Singapore, Aug. 20: Mamata Banerjee today launched in Singapore an initiative to woo foreign direct investment with the clarion call “come to Bengal, ride the growth”.
She started her address by describing an investor meeting — her first event abroad as chief minister — as “historic”.
“Your presence has made our visit a success…. You please come and invest in Bengal. Please don’t forget us. I will be very happy to be your small sister,” Mamata said, drawing a huge round of applause.
With elections to 81 civic bodies, including the Calcutta Municipal Corporation, coming up next year, followed by the Assembly polls in 2016, Mamata is trying to focus on attracting investments to Bengal.
“The choice of Singapore is a good decision but the question is whether Singaporeans will invest in Bengal,” said Amitendu Palit, a senior research fellow at the Institute of South Asian Studies, a Singapore government-backed think-tank.
Sources in the Bengal government said the chief minister was so keen to show results that she gave almost a carte blanche to her team to make her five-day trip a success. From putting full-page advertisements in newspapers to bringing in a large contingent of business representatives from the state, the Bengal industries and commerce department left no stone unturned.
Such meetings do not translate into immediate results as investment decisions depend on an entire gamut of factors. But the success of the meetings can be gauged from the attendance of key people and the interest among the audience in exploring opportunities in the state after the programmes.
The organisers today rolled out a list of memoranda of understanding (MoUs) and letters of intent exchanged between companies from Bengal and those in Singapore. When Somnath Chatterjee was the chairman of the West Bengal Industrial Development Corporation, he had earned the moniker Mou-da for the spate of agreements signed during the Jyoti Basu regime.
Today, Bengal government officials also released the names of Singaporeans among the audience to suggest that the meeting was successful in stoking interest in Bengal. Gautam Banerjee, the chairman of the investment and advisory firm Blackstone Singapore and a member of the International Advisory Board, was present at the meeting.
But the discussions after the meeting revolved around two features: a sleek short film on Bengal and the candour of the chief minister.
“I am floored by her speech,” said a Singapore-based Indian professional who heard Mamata for the first time.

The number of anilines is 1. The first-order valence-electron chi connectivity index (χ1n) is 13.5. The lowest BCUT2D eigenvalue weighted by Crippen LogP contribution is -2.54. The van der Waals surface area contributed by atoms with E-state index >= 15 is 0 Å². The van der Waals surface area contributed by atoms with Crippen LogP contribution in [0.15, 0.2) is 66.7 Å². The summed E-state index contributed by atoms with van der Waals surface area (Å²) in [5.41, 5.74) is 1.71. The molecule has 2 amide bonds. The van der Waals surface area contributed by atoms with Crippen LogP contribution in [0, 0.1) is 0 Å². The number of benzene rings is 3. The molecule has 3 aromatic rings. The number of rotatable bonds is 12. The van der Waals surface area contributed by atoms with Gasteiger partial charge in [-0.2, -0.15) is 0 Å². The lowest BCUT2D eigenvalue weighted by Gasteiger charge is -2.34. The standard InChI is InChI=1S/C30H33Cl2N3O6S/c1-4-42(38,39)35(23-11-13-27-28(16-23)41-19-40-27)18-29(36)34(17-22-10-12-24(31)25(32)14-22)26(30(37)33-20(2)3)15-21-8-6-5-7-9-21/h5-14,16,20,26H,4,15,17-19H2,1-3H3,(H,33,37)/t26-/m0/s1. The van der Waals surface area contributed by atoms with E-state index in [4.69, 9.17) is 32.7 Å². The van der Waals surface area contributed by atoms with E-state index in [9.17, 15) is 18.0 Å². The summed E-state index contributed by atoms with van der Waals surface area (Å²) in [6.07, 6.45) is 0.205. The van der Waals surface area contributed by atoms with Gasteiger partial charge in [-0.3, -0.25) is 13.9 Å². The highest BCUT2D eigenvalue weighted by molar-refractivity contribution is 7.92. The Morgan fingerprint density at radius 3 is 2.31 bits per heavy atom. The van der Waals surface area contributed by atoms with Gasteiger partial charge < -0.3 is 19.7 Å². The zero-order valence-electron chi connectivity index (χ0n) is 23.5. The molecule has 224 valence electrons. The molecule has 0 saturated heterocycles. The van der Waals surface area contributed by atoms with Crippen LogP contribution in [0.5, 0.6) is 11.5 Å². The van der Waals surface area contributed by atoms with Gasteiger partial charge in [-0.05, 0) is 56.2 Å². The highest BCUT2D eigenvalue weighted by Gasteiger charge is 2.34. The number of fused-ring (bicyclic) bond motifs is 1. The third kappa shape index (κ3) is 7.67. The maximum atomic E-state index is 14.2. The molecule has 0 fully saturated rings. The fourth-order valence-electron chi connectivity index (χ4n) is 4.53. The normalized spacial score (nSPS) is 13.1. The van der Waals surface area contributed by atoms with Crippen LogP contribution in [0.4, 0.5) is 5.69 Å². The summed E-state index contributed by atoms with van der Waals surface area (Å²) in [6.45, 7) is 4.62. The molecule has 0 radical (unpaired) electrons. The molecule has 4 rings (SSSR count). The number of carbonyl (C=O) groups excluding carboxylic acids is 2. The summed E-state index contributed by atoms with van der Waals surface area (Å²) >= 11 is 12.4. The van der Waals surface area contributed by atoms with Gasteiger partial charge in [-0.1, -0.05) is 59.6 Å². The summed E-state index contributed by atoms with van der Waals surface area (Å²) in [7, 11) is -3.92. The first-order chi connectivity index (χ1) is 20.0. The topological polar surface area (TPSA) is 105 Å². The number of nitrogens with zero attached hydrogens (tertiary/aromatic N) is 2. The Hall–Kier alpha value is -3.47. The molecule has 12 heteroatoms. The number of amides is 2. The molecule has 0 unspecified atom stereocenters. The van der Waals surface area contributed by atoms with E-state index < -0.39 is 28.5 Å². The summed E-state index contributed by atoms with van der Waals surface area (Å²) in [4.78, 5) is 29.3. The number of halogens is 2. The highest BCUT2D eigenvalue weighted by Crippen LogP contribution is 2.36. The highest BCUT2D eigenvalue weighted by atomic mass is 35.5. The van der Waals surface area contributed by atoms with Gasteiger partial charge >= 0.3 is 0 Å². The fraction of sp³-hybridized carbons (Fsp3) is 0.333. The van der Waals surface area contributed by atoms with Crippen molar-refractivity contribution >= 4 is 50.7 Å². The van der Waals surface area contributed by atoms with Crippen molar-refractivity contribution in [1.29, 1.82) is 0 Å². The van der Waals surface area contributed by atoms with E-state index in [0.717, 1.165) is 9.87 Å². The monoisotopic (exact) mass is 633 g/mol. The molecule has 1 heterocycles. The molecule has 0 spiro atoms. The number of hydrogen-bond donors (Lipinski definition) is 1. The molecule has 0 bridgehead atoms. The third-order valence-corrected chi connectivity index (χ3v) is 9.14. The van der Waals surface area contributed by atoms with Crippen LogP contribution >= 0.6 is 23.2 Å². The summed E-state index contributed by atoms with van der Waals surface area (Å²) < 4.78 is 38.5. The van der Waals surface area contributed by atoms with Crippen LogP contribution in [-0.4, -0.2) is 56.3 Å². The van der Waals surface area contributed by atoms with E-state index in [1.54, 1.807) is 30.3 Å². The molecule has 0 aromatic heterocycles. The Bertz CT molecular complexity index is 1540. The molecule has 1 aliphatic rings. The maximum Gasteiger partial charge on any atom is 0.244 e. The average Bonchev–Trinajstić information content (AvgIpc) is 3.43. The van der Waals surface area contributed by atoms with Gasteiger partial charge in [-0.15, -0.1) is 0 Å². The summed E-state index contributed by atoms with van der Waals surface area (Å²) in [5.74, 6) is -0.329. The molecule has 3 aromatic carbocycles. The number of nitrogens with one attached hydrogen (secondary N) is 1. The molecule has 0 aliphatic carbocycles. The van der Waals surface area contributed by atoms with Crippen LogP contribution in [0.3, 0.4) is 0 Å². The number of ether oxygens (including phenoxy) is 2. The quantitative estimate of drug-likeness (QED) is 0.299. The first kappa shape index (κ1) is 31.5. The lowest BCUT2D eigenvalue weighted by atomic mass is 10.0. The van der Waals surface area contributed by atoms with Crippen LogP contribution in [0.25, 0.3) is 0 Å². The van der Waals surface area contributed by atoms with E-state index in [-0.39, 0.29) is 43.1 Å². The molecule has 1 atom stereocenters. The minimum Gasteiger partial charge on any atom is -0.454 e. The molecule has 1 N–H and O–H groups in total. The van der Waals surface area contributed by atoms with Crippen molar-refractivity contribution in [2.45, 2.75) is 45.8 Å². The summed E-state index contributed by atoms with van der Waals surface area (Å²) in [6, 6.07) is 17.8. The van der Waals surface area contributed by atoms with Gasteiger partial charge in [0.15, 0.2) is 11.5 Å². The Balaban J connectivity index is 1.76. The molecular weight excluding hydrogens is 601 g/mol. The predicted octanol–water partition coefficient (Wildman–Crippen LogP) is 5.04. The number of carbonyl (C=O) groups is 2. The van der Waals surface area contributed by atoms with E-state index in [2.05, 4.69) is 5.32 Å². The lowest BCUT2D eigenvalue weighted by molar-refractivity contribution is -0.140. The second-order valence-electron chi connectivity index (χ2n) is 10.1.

Several others were overheard discussing the same point as they gathered for lunch outside the Ball Room of Shangri-La Hotel, the venue of the investor meet.
On her part, Mamata tried to stick to the prepared speech — though she deviated from it occasionally — and highlight the advantages of investing in Bengal. There was no question-answer session, which came as a surprise to many.
The state government was bullish that today’s programme would help attract investments to the state. Bengal chief secretary Sanjay Mitra read out a list of participants, which included names of representatives from top-notch Singaporean companies and MNCs operating from Singapore.
“It is true that there were representatives from various companies…. But I did not find the top management of government-backed or private entities,” said a Singapore-based NRI businessman.
The Singapore government has recently expressed its willingness to join hands with India to develop 100 smart cities, a pet project of Prime Minister Narendra Modi. With expertise in urban planning, water resource management and waste disposal, and various technology-related ventures, Singaporean companies are also looking at India with great interest.
“But Singaporeans are much more comfortable in dealing with the southern part of India…. The west coast is also preferred,” said Palit, the senior research fellow at the Institute of South Asian Studies.
Some businessmen expressed their liking for Andhra Pradesh chief minister N. Chandrababu Naidu, who has been a regular visitor to the island city state.
“One has to understand that Bengal has to compete with other states to get investments from Singapore. For that, something different has to be done. The chief minister’s speech was candid but candour alone cannot win you investment,” said a Bengal-based businessman who was part of the delegation that accompanied Mamata.